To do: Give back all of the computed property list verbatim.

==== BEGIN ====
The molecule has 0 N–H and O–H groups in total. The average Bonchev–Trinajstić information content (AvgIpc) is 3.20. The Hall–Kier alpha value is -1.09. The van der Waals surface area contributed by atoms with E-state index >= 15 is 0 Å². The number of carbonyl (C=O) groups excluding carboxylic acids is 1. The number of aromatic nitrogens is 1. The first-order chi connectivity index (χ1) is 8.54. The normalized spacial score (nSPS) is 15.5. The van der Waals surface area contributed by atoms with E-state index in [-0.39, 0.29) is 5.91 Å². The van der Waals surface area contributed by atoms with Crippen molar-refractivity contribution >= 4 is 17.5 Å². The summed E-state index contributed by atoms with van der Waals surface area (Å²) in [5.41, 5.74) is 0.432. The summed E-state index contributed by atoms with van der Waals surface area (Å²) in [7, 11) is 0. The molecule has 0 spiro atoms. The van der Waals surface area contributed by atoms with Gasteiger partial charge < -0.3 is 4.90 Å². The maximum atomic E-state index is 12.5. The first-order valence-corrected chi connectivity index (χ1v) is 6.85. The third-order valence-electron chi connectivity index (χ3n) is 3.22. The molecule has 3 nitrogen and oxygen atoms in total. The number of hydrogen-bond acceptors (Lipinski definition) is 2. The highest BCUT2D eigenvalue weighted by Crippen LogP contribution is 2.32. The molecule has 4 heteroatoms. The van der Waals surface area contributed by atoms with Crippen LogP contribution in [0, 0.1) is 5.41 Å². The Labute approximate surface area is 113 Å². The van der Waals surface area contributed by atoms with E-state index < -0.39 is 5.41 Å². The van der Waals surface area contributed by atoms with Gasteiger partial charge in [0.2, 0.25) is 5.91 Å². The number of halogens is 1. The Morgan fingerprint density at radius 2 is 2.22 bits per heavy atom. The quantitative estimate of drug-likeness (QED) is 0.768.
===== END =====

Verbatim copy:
The molecule has 0 N–H and O–H groups in total. The average Bonchev–Trinajstić information content (AvgIpc) is 3.20. The Hall–Kier alpha value is -1.09. The van der Waals surface area contributed by atoms with E-state index >= 15 is 0 Å². The number of carbonyl (C=O) groups excluding carboxylic acids is 1. The number of aromatic nitrogens is 1. The first-order chi connectivity index (χ1) is 8.54. The normalized spacial score (nSPS) is 15.5. The van der Waals surface area contributed by atoms with E-state index in [-0.39, 0.29) is 5.91 Å². The van der Waals surface area contributed by atoms with Crippen molar-refractivity contribution >= 4 is 17.5 Å². The summed E-state index contributed by atoms with van der Waals surface area (Å²) in [5.41, 5.74) is 0.432. The summed E-state index contributed by atoms with van der Waals surface area (Å²) in [7, 11) is 0. The molecule has 0 spiro atoms. The van der Waals surface area contributed by atoms with Gasteiger partial charge < -0.3 is 4.90 Å². The maximum atomic E-state index is 12.5. The first-order valence-corrected chi connectivity index (χ1v) is 6.85. The third-order valence-electron chi connectivity index (χ3n) is 3.22. The molecule has 3 nitrogen and oxygen atoms in total. The number of hydrogen-bond acceptors (Lipinski definition) is 2. The highest BCUT2D eigenvalue weighted by Crippen LogP contribution is 2.32. The molecule has 4 heteroatoms. The van der Waals surface area contributed by atoms with Crippen LogP contribution in [0, 0.1) is 5.41 Å². The Labute approximate surface area is 113 Å². The van der Waals surface area contributed by atoms with E-state index < -0.39 is 5.41 Å². The van der Waals surface area contributed by atoms with Gasteiger partial charge in [0.2, 0.25) is 5.91 Å². The number of halogens is 1. The Morgan fingerprint density at radius 2 is 2.22 bits per heavy atom. The quantitative estimate of drug-likeness (QED) is 0.768.